Monday, January 28, 2008
Thom Forbes, January 28, 2008, 11:45 AM
  • Target Tells Blogger To Go Away The New York Times

    Read the whole story...

  • Next For Reinvention: The Art of Selling The Wall Street Journal

    Read the whole story...

  • Marketers: Recession Is Here The New York Times

    Since September, Wal-Mart Stores has built its advertising approach upon the tagline "Save money. Live better." Wal-Mart CMO Stephen Quinn says that the company is no more prescient than economic gurus, but it saw the pressure that rising gas process was putting on its core customers last spring and reacted accordingly.

    Many companies have followed Wal-Mart's lead, with campaigns speaking as if a recession were already under way. A campaign for Sammies, a new sandwich line at Quiznos, stresses the low price as much as the low calorie count. "Uncertain times call for a very certain rate," assert ads for North Fork Bank that offer a seven-month CD at 4.25%. Nissan is pitching the fuel economy of its 2008 Altima sedan, rather than style or performance.

    The willingness of Madison Avenue to act as if a recession is under way may seem confusing, because advertisers usually reduce their spending during downturns. Over all, ad outlays have fallen in previous recessions -- 6.5% in 2001 compared with 2000 and 1.2% in 1991 compared with 1990. Read the whole story...

  • Tennant Battles Cheap Imports With Innovation The Wall Street Journal

    Tennant--a big name in the small market for industrial floor-cleaners--faced stiff competition from cheap imports and a slowing economy in 2002. That October, Chris Killingstad, then the recently installed head of North American operations, visited a trade show and decided that every product looked alike. He convinced management to place a big bet that it could outsmart its competitors with innovative products.

    It worked. In 2006, Tennant had a profit of nearly $30 million, up from just over $14 million in 2003. Along the way, the company has had to persuade customers to buy machines that clean in markedly new ways and sometimes had to bet heavily on products that showed promise but needed more funding to exploit their potential.

    Killingstad became president and CEO of Tennant in 2005. The company's decision to push innovation over cost-cutting mirrors that of several other successful U.S. manufacturers. Like home-appliance giant Whirlpool, motion-and-control-device leader Parker Hannifin and others, it gambled a substantial portion of its resources to developing products that anticipate and solve customers' needs. Read the whole story...

  • ARF Study: Experiential Marketing Boosts Purchase Intent Brandweek

    Purchase intent--a customer's stated interest in buying a product--rose 11% to 52% among consumers who attended brand-sponsored events, including sports championships, walkathons and theme parks, according to a new survey released by the Advertising Research Foundation.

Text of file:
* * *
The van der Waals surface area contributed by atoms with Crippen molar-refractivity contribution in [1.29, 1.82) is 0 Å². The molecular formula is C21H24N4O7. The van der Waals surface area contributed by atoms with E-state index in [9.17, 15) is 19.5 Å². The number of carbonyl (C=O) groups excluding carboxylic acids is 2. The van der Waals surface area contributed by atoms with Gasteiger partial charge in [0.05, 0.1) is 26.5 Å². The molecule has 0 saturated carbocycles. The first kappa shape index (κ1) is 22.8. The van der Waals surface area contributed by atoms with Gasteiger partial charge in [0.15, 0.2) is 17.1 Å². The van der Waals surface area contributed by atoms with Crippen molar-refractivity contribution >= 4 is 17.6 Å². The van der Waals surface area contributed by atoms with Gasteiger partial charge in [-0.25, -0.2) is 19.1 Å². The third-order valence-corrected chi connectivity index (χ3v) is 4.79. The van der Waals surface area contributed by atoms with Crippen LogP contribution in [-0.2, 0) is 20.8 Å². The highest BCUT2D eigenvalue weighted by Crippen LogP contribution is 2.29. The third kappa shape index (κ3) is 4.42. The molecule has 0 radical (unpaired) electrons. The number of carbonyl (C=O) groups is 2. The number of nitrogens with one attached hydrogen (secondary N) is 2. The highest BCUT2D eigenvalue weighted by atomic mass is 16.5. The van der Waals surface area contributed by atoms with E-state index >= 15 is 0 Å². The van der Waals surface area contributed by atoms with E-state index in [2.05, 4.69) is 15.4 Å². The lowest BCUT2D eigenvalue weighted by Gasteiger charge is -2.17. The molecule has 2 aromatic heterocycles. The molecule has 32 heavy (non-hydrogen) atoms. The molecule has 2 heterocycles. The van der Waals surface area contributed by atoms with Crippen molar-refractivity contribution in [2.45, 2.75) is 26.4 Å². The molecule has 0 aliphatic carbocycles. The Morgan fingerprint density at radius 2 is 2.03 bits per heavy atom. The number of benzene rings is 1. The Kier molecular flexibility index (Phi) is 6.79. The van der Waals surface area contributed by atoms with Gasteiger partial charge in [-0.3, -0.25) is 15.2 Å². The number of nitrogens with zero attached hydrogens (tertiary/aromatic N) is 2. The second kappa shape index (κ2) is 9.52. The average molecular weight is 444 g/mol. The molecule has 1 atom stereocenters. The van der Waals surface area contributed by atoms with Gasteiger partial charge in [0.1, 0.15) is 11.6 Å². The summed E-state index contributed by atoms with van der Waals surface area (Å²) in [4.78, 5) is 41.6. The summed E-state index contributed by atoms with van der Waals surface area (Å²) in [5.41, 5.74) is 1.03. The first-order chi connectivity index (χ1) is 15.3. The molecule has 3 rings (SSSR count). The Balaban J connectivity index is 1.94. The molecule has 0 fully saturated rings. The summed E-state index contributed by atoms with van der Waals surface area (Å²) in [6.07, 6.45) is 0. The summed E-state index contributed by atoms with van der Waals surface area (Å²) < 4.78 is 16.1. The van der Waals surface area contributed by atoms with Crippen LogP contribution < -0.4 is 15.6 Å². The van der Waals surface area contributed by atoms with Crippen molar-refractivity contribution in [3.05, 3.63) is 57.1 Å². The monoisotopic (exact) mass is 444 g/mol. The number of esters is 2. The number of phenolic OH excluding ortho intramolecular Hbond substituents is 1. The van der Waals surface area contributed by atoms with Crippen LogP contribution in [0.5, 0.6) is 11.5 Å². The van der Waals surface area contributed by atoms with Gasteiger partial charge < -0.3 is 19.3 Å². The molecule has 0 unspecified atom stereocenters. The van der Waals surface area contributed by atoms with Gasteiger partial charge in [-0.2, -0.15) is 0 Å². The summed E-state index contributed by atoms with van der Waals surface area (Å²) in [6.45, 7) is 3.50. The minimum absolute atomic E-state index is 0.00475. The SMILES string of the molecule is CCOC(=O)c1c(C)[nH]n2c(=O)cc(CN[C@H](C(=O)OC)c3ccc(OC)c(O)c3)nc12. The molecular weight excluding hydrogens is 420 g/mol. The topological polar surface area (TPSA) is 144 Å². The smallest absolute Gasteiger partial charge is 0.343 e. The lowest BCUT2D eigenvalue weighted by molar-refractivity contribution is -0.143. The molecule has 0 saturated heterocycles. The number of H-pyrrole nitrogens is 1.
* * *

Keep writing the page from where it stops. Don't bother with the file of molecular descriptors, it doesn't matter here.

ARF studied 12 companies--including Coca-Cola, Frito-Lay and State Farm--that ran events. Harris Interactive polled about 5,000 consumers online afterwards to get the results. Sports-related events have the greatest impact, according to the study, especially for business-to-business events. The purchase intent among consumers who interacted with a brand at such events rose 34%.

    Of the 2,000 consumers polled who attended trade shows in the spring or summer, 20% said they would have bought the brands that were exhibiting regardless of their attendance at the show. But purchase intent rose to 54% when customers interacted with the 14 different brands studied. Read the whole story...

  • Realtors' Ads Defy Reality Of Housing Meltdown Ad Age

    As the housing market continues to deteriorate with nearly 750,000 Americans in foreclosure, a new $40-million campaign for the National Association of Realtors includes claims that, on average, the value of a home nearly doubles every 10 years, and 60% of the average homeowner's wealth comes from home equity.

    The campaign features two spots. In one, a woman who appears to be a real-estate agent walks through a well-appointed home declaring "opportunities have never been better." For those "on the fence" about buying a house, the NAR "wants you to know that a home isn't just a great place to raise a family; it's also the key to building long-term wealth," she says.

    On the NAR Web site, an "equity estimator calculator" suggests a $20,000 home down payment turns into $124,600 in 10 years for a 623% return. Critics of the commercials think the association should give some thought to placing a warning in the ads similar to those for pharmaceuticals or investment companies, or a responsibility message similar to those from alcoholic-beverage companies. Read the whole story...

  • Old Navy Launching New Image, Logo, Campaign Women’s Wear Daily

    Old Navy is scrapping its family image to target 20somethings. The new strategy is centered on faster deliveries and wardrobe-building collections that change monthly, not to mention a new logo and, eventually, store renovations. There's also a new marketing campaign that focuses on creating a more fashionable image.

    Old Navy's new monthly spring 2008 collections will be previewed to the press Wednesday in Manhattan. The new logo and marketing campaign--described as an integrated package of television, print and online ads, direct mail and in-store visuals--also will be shown.

    The product development cycle time has been halved in an attempt to be more trend-right and to speed deliveries so those monthly collections are ready to go. About half the store will be collection oriented, though items will still be integral to the mix. Dresses and suits, which previously were barely visible in the assortment, will be played up. Read the whole story...